The AEC Lens
Alex Carrick, Chief Economist at ConstructConnect
Alex Carrick is Chief Economist for ConstructConnect. He is a frequent contributor to the Daily Commercial News and the Journal of Commerce. He has delivered presentations throughout North America on the Canadian, United States and world construction outlooks. A trusted and often-quoted source for … More »
State and Province Rankings by Year-to-date Engineering/Civil Starts
December 21st, 2015 by Alex Carrick, Chief Economist at ConstructConnect
Article source: CMDGroup
In the previous Economy at a Glance, there was an examination of states and provinces according to their January-to-November 2015 dollar volumes and year-to-date percentage changes of non-residential building construction starts.
The data source is CMD’s web-accessible ‘Insight’ research material.
This time, we’ll look at starts that are heavy engineering/civil in nature. Again, Canadian provinces will be mixed in with U.S. states.
Newfoundland and Labrador, Prince Edward Island, Nova Scotia and New Brunswick have been condensed into an ‘Atlantic Canada’ designation.
In the engineering construction category, however, those easternmost provinces should not be lightly dismissed.
For example, on a number of occasions over the past several years, there have been large-project start-ups in Newfoundland and Labrador − in offshore oil and gas and in hydroelectric power generation and undersea cable distribution − that would have placed that province on the top rung for dollar volume at the time.
Also note that the state figures are in ‘greenbacks’ and provincial data is in ‘loonies’. The 73-cent Canadian dollar conversion has not been calculated. (Everyone believes there will be a return to parity soon anyway, right? Sadly, I see many of you shaking your heads.)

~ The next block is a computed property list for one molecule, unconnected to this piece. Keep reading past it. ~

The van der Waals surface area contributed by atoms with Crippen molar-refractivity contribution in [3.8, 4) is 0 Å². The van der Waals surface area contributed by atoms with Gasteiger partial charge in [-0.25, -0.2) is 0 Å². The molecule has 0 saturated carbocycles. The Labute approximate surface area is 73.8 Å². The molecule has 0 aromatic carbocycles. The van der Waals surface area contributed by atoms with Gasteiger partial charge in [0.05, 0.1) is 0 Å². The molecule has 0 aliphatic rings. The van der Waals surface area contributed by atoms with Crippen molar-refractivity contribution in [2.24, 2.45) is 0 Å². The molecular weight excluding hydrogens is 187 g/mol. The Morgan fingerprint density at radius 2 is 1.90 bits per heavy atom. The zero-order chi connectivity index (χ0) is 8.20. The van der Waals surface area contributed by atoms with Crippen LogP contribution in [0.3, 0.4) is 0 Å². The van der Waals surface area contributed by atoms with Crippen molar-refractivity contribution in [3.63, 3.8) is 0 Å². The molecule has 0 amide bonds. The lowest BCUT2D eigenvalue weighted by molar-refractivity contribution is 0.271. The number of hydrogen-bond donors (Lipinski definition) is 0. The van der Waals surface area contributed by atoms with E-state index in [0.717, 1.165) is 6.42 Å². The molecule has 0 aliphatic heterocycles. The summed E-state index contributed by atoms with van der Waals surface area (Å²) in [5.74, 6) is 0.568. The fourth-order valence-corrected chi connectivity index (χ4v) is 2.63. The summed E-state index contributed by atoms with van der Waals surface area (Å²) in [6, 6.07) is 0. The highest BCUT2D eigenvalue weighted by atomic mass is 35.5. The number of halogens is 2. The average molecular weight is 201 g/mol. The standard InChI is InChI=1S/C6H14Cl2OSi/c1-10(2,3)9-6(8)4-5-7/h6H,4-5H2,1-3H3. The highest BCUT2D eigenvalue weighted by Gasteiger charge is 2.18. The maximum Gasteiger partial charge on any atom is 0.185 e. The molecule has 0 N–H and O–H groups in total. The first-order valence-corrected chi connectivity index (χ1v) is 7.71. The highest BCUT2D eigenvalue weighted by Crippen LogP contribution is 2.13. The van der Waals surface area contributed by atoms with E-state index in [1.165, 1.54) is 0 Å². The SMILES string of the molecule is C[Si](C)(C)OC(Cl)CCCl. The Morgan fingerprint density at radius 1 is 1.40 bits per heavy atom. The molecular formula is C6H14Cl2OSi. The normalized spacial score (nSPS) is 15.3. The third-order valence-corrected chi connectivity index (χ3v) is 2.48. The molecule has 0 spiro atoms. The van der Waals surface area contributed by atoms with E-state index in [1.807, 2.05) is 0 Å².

Skipping from East Coast to West Coast, the significance of a single mega-sized project initiation is readily apparent from British Columbia’s position ($12.1 billion CAD) at the pinnacle of the dollar-volume column.
In September of this year, the B.C. government issued a go-ahead for the $8.0 billion CAD ‘Site C’ hydroelectric power project on the Peace River in the northeast of the province.
That undertaking is also the explanation for the year-over-year 218% increase in B.C.’s engineering construction starts, placing it well ahead of second-place West Virginia (+95%) in the final two columns of the table.
The dramatic cutback in the capital spending plans of Canadian energy firms, as a result of crude oil’s price collapse in world commodity markets, has relegated Alberta, Saskatchewan and Atlantic Canada to the last three positions in the year-over-year percentage-change section of the table.
The U.S. energy sector, which now has a much larger hydraulic fracturing component relative to the conventional wells and heavy oil extraction that characterize Canada’s same-product industry, isn’t suffering quite the same degree of spending setbacks.
Hence, Texas ($11.7 billion USD) has managed to hold onto a strong position (i.e., 2nd place) in the left-side of the table that ranks the dollar-volume of engineering construction starts so far this year.
While the admittedly small District of Columbia does trail all others in dollar volume, it can derive pleasure from its 29.9% year-over-year percentage gain and 18th-place ranking overall on the right-hand side of the table.
Category: CMD Group